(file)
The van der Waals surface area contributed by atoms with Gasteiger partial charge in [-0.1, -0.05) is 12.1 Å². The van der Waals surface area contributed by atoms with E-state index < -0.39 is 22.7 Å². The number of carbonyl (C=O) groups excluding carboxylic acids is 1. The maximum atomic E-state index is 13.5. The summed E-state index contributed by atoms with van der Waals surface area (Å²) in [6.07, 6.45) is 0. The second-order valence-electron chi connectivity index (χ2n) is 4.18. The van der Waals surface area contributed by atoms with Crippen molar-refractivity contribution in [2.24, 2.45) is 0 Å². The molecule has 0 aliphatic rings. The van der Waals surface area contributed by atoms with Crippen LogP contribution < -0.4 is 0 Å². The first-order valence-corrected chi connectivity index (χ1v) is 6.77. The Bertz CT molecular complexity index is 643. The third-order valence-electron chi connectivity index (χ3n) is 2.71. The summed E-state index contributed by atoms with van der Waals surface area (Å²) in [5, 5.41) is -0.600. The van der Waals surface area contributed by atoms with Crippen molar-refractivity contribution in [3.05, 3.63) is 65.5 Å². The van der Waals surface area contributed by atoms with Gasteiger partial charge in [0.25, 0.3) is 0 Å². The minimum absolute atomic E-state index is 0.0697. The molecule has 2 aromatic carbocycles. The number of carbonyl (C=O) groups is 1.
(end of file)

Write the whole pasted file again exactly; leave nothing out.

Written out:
The van der Waals surface area contributed by atoms with Gasteiger partial charge in [-0.1, -0.05) is 12.1 Å². The van der Waals surface area contributed by atoms with E-state index < -0.39 is 22.7 Å². The number of carbonyl (C=O) groups excluding carboxylic acids is 1. The maximum atomic E-state index is 13.5. The summed E-state index contributed by atoms with van der Waals surface area (Å²) in [6.07, 6.45) is 0. The second-order valence-electron chi connectivity index (χ2n) is 4.18. The van der Waals surface area contributed by atoms with Crippen molar-refractivity contribution in [2.24, 2.45) is 0 Å². The molecule has 0 aliphatic rings. The van der Waals surface area contributed by atoms with Crippen LogP contribution < -0.4 is 0 Å². The first-order valence-corrected chi connectivity index (χ1v) is 6.77. The Bertz CT molecular complexity index is 643. The third-order valence-electron chi connectivity index (χ3n) is 2.71. The summed E-state index contributed by atoms with van der Waals surface area (Å²) in [5, 5.41) is -0.600. The van der Waals surface area contributed by atoms with Crippen molar-refractivity contribution in [3.05, 3.63) is 65.5 Å². The van der Waals surface area contributed by atoms with Gasteiger partial charge in [0.25, 0.3) is 0 Å². The minimum absolute atomic E-state index is 0.0697. The molecule has 2 aromatic carbocycles. The number of carbonyl (C=O) groups is 1.